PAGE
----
Robert Francis Vaughn appeared in well over 100 movies, tv and stage productions in both the US and Great Britain in an entertainment career that spanned some 60 years.  He co-starred with some of the most iconic names during that period, such as Paul Newman, Charlton Heston, Yul Brenner, Steve McQueen and Angela Landsbury.  He portrayed US Presidents Franklyn Roosevelt, Harry Truman and Woodrow Wilson.  He won an Emmy  and was nominated for an Academy Award for Best Supporting Actor (for his portrayal of “Chester Gwynn” in The Young Philadelphians in 1959), and was also nominated for several Golden Globe, BAFTA, Laurel and Photoplay Awards.  Yet, for all of that, he is remembered primarily for one role –  his portrayal of “Napoleon Solo” in the tv series The Man from U.N.C.L.E. 

U.N.C.L.E., an espionage show, ran from 1964 -1968.   Vaughn played smooth, suave, debonair Napoleon Solo, a spy modeled after James Bond.  He co-starred with a young Scottish actor named David McCallum.  Young fans may know McCallum as the medical examiner “Duckie” on NCIS.  Few people had heard of Vaughn before then, but he and the show became very popular, particularly with young fans.  It was a top-rated show for five years, and it spawned a spin-off show, a movie and considerable merchandising worldwide.

Vaughn was born in New York City on November 22, 1932.  Both of his parents were actors – his father on radio and his mother on the stage.  His parents soon divorced, and Vaughn was raised by his grandparents in Minneapolis, MN.  After high school he briefly attended college at the University of Minnesota, then moved to LA to live with his mother to pursue a career in entertainment.  It should be noted that he also continued his education, eventually earning a Ph.D. in communications from USC in 1970.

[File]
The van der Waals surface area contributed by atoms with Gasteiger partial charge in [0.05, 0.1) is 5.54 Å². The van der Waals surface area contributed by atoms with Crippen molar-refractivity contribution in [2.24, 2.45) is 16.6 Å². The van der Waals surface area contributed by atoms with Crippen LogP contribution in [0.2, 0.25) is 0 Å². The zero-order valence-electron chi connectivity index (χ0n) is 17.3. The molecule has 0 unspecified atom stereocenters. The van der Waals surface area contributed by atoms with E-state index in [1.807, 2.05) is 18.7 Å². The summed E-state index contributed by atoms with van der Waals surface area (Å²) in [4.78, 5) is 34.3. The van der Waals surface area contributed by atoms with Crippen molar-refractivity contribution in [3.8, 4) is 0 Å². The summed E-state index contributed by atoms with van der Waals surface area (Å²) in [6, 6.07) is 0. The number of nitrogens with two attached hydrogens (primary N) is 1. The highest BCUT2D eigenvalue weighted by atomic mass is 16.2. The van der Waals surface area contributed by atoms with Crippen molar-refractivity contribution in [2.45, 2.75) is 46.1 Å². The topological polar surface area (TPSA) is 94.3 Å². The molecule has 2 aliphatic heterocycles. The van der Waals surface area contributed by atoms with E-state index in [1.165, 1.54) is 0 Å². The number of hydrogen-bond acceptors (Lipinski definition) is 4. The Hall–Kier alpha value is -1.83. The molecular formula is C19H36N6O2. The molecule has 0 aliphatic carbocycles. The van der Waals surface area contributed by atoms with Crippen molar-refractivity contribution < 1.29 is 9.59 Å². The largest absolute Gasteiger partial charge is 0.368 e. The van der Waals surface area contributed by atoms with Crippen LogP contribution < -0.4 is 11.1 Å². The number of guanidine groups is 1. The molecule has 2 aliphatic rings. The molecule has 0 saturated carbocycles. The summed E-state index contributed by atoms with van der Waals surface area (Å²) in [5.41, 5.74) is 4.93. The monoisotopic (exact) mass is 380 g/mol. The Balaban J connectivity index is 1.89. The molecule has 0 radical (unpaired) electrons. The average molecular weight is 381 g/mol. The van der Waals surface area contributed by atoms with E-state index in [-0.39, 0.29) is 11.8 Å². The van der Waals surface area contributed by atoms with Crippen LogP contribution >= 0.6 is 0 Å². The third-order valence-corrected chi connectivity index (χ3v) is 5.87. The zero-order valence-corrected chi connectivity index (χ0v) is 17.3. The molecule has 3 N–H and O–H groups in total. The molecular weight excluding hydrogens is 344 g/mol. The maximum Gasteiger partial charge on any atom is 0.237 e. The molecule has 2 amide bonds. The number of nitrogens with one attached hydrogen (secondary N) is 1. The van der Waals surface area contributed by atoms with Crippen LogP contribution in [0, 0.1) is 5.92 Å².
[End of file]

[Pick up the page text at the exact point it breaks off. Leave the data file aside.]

Vaughn made his screen debut in the 1956 epic The Ten Commandments.  It was not a particularly momentus role.  It was uncredited.  He appeared in the background in two scenes – as a “golden calf idolator” and in the chariot race.  One would have to look really carefully to find him.  But, I suppose you have to start somewhere.  His break-through role in Philadelphians came just three years later, and he was off.

Vaughn was a high profile political activist.  He was an early critic of the Vietnam War.  Furthermore, he was very active in the anti-war group “Another Mother for Peace” and was a co-founder of another anti-war group called “Dissenting Democrats.”  In addition, he was a strong supporter of and campaigner for anti-war candidate Eugene McCarthy and both JFK and RFK.


Vaughn passed away on November 11 from acute leukemia.   Rest in peace Robert.  We will miss you.

Oh, and in case you’re wondering, U.N.C.L.E. stands for “United Network Command for Law and Enforcement,” quite a mouthful.


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